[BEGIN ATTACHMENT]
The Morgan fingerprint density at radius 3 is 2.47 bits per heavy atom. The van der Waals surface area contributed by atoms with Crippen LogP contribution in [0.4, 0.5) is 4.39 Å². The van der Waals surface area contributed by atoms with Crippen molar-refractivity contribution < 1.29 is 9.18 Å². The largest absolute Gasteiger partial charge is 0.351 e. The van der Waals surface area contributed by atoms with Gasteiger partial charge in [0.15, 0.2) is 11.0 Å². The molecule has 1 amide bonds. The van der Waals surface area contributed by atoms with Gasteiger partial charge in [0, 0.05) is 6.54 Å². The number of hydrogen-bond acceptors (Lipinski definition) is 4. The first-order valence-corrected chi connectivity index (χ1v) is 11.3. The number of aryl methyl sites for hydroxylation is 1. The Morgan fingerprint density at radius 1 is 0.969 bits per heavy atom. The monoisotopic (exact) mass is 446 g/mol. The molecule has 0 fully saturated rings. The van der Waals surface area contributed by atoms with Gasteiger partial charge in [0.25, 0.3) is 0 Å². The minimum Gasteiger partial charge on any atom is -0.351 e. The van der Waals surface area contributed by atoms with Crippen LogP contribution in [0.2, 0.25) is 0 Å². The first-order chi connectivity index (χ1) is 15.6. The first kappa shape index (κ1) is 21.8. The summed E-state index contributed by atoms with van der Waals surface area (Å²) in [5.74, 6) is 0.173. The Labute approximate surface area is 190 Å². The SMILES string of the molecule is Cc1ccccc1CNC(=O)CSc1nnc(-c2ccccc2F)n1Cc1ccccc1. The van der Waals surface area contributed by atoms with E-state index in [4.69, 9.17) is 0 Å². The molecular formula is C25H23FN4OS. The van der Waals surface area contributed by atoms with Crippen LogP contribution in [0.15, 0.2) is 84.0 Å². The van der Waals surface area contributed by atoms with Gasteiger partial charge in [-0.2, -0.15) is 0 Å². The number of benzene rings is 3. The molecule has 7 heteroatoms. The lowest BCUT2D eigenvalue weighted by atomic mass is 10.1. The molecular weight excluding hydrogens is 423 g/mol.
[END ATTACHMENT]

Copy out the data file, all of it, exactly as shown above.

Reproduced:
The Morgan fingerprint density at radius 3 is 2.47 bits per heavy atom. The van der Waals surface area contributed by atoms with Crippen LogP contribution in [0.4, 0.5) is 4.39 Å². The van der Waals surface area contributed by atoms with Crippen molar-refractivity contribution < 1.29 is 9.18 Å². The largest absolute Gasteiger partial charge is 0.351 e. The van der Waals surface area contributed by atoms with Gasteiger partial charge in [0.15, 0.2) is 11.0 Å². The molecule has 1 amide bonds. The van der Waals surface area contributed by atoms with Gasteiger partial charge in [0, 0.05) is 6.54 Å². The number of hydrogen-bond acceptors (Lipinski definition) is 4. The first-order valence-corrected chi connectivity index (χ1v) is 11.3. The number of aryl methyl sites for hydroxylation is 1. The Morgan fingerprint density at radius 1 is 0.969 bits per heavy atom. The monoisotopic (exact) mass is 446 g/mol. The molecule has 0 fully saturated rings. The van der Waals surface area contributed by atoms with Gasteiger partial charge in [0.25, 0.3) is 0 Å². The minimum Gasteiger partial charge on any atom is -0.351 e. The van der Waals surface area contributed by atoms with Crippen LogP contribution in [0.2, 0.25) is 0 Å². The first-order chi connectivity index (χ1) is 15.6. The first kappa shape index (κ1) is 21.8. The summed E-state index contributed by atoms with van der Waals surface area (Å²) in [5.74, 6) is 0.173. The Labute approximate surface area is 190 Å². The SMILES string of the molecule is Cc1ccccc1CNC(=O)CSc1nnc(-c2ccccc2F)n1Cc1ccccc1. The van der Waals surface area contributed by atoms with E-state index in [4.69, 9.17) is 0 Å². The molecular formula is C25H23FN4OS. The van der Waals surface area contributed by atoms with Crippen LogP contribution in [0.15, 0.2) is 84.0 Å². The van der Waals surface area contributed by atoms with Gasteiger partial charge in [-0.2, -0.15) is 0 Å². The number of benzene rings is 3. The molecule has 7 heteroatoms. The lowest BCUT2D eigenvalue weighted by atomic mass is 10.1. The molecular weight excluding hydrogens is 423 g/mol.